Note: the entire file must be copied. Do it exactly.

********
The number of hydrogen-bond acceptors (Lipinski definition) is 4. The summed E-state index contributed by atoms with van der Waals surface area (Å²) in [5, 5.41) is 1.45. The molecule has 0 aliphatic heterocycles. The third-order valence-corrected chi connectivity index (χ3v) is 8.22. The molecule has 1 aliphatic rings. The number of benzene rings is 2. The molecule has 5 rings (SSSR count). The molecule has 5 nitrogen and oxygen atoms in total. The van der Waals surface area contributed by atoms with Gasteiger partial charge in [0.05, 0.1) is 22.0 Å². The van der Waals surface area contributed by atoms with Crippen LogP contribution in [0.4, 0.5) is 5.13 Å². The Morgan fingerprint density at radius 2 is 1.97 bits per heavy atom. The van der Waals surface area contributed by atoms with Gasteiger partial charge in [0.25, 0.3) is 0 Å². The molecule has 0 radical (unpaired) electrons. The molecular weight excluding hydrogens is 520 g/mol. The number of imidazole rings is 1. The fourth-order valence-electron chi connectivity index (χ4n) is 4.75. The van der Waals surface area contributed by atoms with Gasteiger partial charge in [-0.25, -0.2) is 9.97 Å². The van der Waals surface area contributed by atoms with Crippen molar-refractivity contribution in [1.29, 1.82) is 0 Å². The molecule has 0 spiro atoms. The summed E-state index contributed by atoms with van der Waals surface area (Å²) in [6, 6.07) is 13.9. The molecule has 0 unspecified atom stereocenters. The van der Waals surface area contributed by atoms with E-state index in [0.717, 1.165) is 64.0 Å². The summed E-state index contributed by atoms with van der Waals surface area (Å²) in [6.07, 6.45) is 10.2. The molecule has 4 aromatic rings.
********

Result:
The number of hydrogen-bond acceptors (Lipinski definition) is 4. The summed E-state index contributed by atoms with van der Waals surface area (Å²) in [5, 5.41) is 1.45. The molecule has 0 aliphatic heterocycles. The third-order valence-corrected chi connectivity index (χ3v) is 8.22. The molecule has 1 aliphatic rings. The number of benzene rings is 2. The molecule has 5 rings (SSSR count). The molecule has 5 nitrogen and oxygen atoms in total. The van der Waals surface area contributed by atoms with Gasteiger partial charge in [0.05, 0.1) is 22.0 Å². The van der Waals surface area contributed by atoms with Crippen LogP contribution in [0.4, 0.5) is 5.13 Å². The Morgan fingerprint density at radius 2 is 1.97 bits per heavy atom. The van der Waals surface area contributed by atoms with Gasteiger partial charge in [0.25, 0.3) is 0 Å². The molecule has 0 radical (unpaired) electrons. The molecular weight excluding hydrogens is 520 g/mol. The number of imidazole rings is 1. The fourth-order valence-electron chi connectivity index (χ4n) is 4.75. The van der Waals surface area contributed by atoms with Gasteiger partial charge in [-0.25, -0.2) is 9.97 Å². The van der Waals surface area contributed by atoms with Crippen molar-refractivity contribution in [1.29, 1.82) is 0 Å². The molecule has 0 spiro atoms. The summed E-state index contributed by atoms with van der Waals surface area (Å²) in [6, 6.07) is 13.9. The molecule has 0 unspecified atom stereocenters. The van der Waals surface area contributed by atoms with E-state index in [0.717, 1.165) is 64.0 Å². The summed E-state index contributed by atoms with van der Waals surface area (Å²) in [6.07, 6.45) is 10.2. The molecule has 4 aromatic rings.